Hartig (1991) also used both physiological and psychological measures to study restoration in non-patient subjects who were stressed because they either had driven an automobile through urban traffic or completed a series of difficult tests. His findings were broadly similar to those described above — more specifically, blood pressure data and emotional self-reports converged to indicate that recovery was appreciably greater if persons looked at a nature setting dominated by vegetation rather than a built environment without nature (Hartig, 1991).
Nakamura and Fujii have carried out two studies in Japan (1990, 1992) that measured brain wave activity as unstressed persons (non-patients) looked either at plants or human-made objects. In an intriguing first experiment, the researchers analyzed alpha rhythm activity as subjects viewed: two types of potted plants, each with and without flowers (Pelargonium and Begonia); the same pots without plants; or a cylinder similar to the pots (Nakamura and Fujii, 1990). Results suggested that persons were most wakefully relaxed when they observed plants with flowers, and least relaxed when they looked at pots without plants. In the second study they recorded the electroencephalogram (EEG) while persons were seated in a real outdoor setting and viewed a hedge of greenery, a concrete fence with dimensions similar to the hedge, or a mixed condition consisting of part greenery and part concrete (Nakamura and Fujii, 1992). The EEG data supported the conclusion that the greenery elicited relaxation whereas the concrete had stressful influences.
Benefits of Nature and Gardens in Healthcare Settings
The research examples described above, all based on non-patient groups, indicate that visual exposure to plants and other nature lasting only a few minutes can foster considerable restoration or recovery from stress.
It is important to emphasize that broadly parallel findings have been obtained when stressed patients in healthcare settings have been visually exposed to nature. A study by Heerwagen and Orians, for instance, found that anxious patients in a dental fears clinic were less stressed on days when a large nature mural was hung on a wall of the waiting room in contrast to days when the wall was blank (Heerwagen, 1990). The restorative benefits of the nature scene were evident both in heart rate data and self reports of emotional states.
In the case of hospitals and other healthcare facilities, there is mounting evidence that gardens function are especially effective and beneficial settings with respect to fostering restoration for stressed patients, family members, and staff (Ulrich, 1999). Cooper-Marcus and Barnes (1995) used a combination of behavioral observation and interview methods to evaluate four hospital gardens in California. They found that restoration from stress, including improved mood, was by far the most important category of benefits derived by nearly all users of the gardens — patients, family, and employees. Likewise, a recent study of a garden in a children’s hospital identified mood improvement and restoration from stress as primary benefits for users (Whitehouse et al., 2001). This conclusion was supported by convergent results from behavioral observations, interviews, and surveys. The fact that stress is a pervasive, well documented, and very important health-related problem in hospitals implies major significance for the finding that restoration is the key benefit motivating persons to use gardens in healthcare facilities (Ulrich, 1999).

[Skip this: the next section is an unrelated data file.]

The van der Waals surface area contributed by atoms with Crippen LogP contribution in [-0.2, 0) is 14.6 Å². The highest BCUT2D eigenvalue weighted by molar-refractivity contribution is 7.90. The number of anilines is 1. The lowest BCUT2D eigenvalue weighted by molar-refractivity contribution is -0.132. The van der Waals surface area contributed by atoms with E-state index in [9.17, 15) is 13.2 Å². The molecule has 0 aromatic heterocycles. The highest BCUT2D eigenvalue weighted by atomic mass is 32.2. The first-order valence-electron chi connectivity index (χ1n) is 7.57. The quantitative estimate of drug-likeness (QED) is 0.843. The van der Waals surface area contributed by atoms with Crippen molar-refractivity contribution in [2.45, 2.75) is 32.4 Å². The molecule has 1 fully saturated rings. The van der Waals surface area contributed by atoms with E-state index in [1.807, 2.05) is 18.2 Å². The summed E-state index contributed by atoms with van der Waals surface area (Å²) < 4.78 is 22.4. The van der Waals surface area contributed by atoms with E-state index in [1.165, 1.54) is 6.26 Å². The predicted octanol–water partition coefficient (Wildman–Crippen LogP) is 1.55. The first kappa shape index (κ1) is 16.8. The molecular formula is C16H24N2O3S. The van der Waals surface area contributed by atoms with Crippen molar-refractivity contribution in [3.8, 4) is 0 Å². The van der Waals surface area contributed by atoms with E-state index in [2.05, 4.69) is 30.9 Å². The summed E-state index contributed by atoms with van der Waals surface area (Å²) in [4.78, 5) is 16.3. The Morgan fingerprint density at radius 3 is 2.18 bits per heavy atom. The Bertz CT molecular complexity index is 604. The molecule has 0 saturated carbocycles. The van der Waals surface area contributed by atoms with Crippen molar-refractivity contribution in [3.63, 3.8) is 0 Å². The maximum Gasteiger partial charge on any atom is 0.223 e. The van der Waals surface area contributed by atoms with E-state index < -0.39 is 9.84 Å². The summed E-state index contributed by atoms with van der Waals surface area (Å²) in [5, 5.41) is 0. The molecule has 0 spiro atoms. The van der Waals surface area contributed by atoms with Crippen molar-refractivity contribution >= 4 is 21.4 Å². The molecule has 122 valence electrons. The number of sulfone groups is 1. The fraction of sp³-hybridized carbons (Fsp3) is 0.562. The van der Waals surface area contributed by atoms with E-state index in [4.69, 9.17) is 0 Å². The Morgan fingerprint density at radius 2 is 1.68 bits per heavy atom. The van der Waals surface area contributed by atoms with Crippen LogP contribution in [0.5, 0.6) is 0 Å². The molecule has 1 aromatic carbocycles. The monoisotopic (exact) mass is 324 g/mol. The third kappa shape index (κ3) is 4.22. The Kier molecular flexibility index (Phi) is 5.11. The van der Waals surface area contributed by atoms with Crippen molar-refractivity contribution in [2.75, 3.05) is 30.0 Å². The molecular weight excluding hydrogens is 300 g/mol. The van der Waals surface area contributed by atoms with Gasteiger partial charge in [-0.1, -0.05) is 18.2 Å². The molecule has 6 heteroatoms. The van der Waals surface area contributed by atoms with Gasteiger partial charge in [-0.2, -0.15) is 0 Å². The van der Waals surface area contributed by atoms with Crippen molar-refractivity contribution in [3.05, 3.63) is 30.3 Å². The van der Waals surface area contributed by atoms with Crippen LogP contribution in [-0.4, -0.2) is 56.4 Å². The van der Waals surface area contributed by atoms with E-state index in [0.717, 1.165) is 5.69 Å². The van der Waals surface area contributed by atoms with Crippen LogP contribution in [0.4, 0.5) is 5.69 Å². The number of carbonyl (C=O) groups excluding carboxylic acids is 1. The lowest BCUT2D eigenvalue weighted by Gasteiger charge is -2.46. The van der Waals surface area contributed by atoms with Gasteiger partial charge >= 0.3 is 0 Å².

Well-designed hospital gardens not only provide calming and pleasant nature views, but can also reduce stress and improve clinical outcomes through other mechanisms, for instance, fostering access to social support and privacy, and providing opportunities for escape from stressful clinical settings (Ulrich, 1999; Cooper-Marcus and Barnes, 1995). Concerning the last of these, escape, Cooper-Marcus and Barnes
(1995) concluded that many healthcare employees used gardens as an effective means for achieving a restorative pleasant escape from work stress and aversive conditions in the hospital. They also included in their report statements by several patients which suggested that the gardens fostered restoration in part by providing positive escape (and sense of control) with respect to stress. For example, a patient interviewed in a hospital garden commented: “It’s a good escape from what they put me through. I come out here between appointments. . I feel much calmer, less stressed” (Cooper-Marcus and Barnes,
1995, p. 27).
In addition to ameliorating stress and improving mood, gardens and nature in hospitals can significantly heighten satisfaction with the healthcare provider and the overall quality of care. Evidence from studies of a number of different hospitals and diverse categories of patients (adults, children, and elderly patients; ambulatory or outpatient settings, inpatient acute care wards) strongly suggests that the presence of nature — indoor and outdoor gardens, plants, window views of nature — increases both patient and family satisfaction (Cooper-Marcus and Barnes, 1995; Whitehouse et al., 2001; Picker Institute and Center for Health Design, 1999).